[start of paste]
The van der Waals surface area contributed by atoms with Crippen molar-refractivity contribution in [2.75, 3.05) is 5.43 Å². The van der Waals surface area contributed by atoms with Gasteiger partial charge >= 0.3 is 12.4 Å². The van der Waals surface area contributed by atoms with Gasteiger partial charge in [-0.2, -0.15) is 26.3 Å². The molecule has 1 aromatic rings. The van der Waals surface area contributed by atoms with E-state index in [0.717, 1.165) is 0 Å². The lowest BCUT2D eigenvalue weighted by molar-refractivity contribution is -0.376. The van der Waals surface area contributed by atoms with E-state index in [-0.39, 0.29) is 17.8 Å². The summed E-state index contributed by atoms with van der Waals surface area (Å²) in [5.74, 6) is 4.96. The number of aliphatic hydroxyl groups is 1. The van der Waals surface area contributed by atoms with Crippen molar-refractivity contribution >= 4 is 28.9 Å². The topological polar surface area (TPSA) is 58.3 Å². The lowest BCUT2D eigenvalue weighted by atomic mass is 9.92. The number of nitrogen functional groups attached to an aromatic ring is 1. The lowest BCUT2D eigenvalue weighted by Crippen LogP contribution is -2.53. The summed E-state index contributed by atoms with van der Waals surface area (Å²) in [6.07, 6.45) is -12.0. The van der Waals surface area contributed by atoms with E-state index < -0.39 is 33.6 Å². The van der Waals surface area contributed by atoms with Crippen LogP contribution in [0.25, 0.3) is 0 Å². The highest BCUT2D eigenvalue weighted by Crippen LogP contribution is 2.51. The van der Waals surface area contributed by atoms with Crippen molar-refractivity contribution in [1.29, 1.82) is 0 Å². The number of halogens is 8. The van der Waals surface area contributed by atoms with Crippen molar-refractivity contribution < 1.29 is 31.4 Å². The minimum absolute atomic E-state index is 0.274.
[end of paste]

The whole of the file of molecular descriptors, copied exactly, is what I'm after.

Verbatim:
The van der Waals surface area contributed by atoms with Crippen molar-refractivity contribution in [2.75, 3.05) is 5.43 Å². The van der Waals surface area contributed by atoms with Gasteiger partial charge >= 0.3 is 12.4 Å². The van der Waals surface area contributed by atoms with Gasteiger partial charge in [-0.2, -0.15) is 26.3 Å². The molecule has 1 aromatic rings. The van der Waals surface area contributed by atoms with E-state index in [0.717, 1.165) is 0 Å². The lowest BCUT2D eigenvalue weighted by molar-refractivity contribution is -0.376. The van der Waals surface area contributed by atoms with E-state index in [-0.39, 0.29) is 17.8 Å². The summed E-state index contributed by atoms with van der Waals surface area (Å²) in [5.74, 6) is 4.96. The number of aliphatic hydroxyl groups is 1. The van der Waals surface area contributed by atoms with Crippen molar-refractivity contribution >= 4 is 28.9 Å². The topological polar surface area (TPSA) is 58.3 Å². The lowest BCUT2D eigenvalue weighted by atomic mass is 9.92. The number of nitrogen functional groups attached to an aromatic ring is 1. The lowest BCUT2D eigenvalue weighted by Crippen LogP contribution is -2.53. The summed E-state index contributed by atoms with van der Waals surface area (Å²) in [6.07, 6.45) is -12.0. The van der Waals surface area contributed by atoms with E-state index < -0.39 is 33.6 Å². The van der Waals surface area contributed by atoms with Crippen LogP contribution in [0.25, 0.3) is 0 Å². The highest BCUT2D eigenvalue weighted by Crippen LogP contribution is 2.51. The van der Waals surface area contributed by atoms with Crippen molar-refractivity contribution in [1.29, 1.82) is 0 Å². The number of halogens is 8. The van der Waals surface area contributed by atoms with Crippen molar-refractivity contribution < 1.29 is 31.4 Å². The minimum absolute atomic E-state index is 0.274.